Andrew Biraj writes, “Seventeen-year old prostitute Hashi embraces a Babu, her husband, inside her small room at Kandapara brothel in Tangail, a northeastern city of Bangladesh.”
Thomas Kelly writes, “Sushila, a woman of the Badi caste, entertains a client.”
Shehjad Noorani writes, “A young girl stood in a red-light district in Dhaka, Bangladesh.”
Now, would it be an overstatement, if I say there is a pattern, a type, a stereotype when it comes to representing the teen-age girls in prostitution from the non-West. Irrespective of historical differences between a Nepali, Bangladeshi or Indian teenage prostitute their lives could fit into the same narrative.
These photos are beautiful, tragic but, STEREOTYPICAL as well. As Nigerian writer Chimamanda Ngozi Adichie has said, “the problem with stereotypes is not that they are untrue, but that they are incomplete. They make one story become the only story.”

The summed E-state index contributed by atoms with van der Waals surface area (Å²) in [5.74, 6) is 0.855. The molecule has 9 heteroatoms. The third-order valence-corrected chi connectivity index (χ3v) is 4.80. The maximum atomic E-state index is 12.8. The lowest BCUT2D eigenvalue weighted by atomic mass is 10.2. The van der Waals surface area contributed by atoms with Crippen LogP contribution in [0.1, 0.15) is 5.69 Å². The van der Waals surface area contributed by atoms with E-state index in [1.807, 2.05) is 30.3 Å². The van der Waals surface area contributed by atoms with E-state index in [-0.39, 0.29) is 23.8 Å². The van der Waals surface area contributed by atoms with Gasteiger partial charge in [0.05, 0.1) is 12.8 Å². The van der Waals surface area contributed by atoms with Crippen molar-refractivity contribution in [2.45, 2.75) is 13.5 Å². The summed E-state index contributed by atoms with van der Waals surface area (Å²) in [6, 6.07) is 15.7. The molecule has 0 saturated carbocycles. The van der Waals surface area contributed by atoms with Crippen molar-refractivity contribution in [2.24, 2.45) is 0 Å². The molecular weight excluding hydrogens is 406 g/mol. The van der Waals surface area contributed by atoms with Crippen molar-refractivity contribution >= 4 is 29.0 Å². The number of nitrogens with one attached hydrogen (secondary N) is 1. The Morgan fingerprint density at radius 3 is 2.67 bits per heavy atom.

Andrew Biraj has a single story: a story of tragedy and exploitation. In this single story, Hashi is denied of feeling anything other than exploited. There is no possibility of recognizing the romance between Hashi and her Babu.
Love stories from the brothel can only be written in footnote.
Love Stories are Only Written in Footnote
It won’t be mistaken to say, advocacy photographs are aimed at eliciting emotional response, generating necessary empathy in order to make a change. Andrew Biraj’s photographs published in Buzzfeed is trying to do the same. Viewers’ (largely, from the West) comment posted in Buzzfeed and Reuters Blog affirms my claim –
Vivpix comments, “Andrew, this is just fantastic, well done. I hope your pictures bring some positive change to Tangail.”
B’yond Bissed comments, “I would love to do both. I have one child, but I would love to adopt children.”
Farah Seydah comments, “I cant look at their eyes, not even in photograph..i cant imagine how much pain they have suffered in their small life and how much is yet to suffer before death?”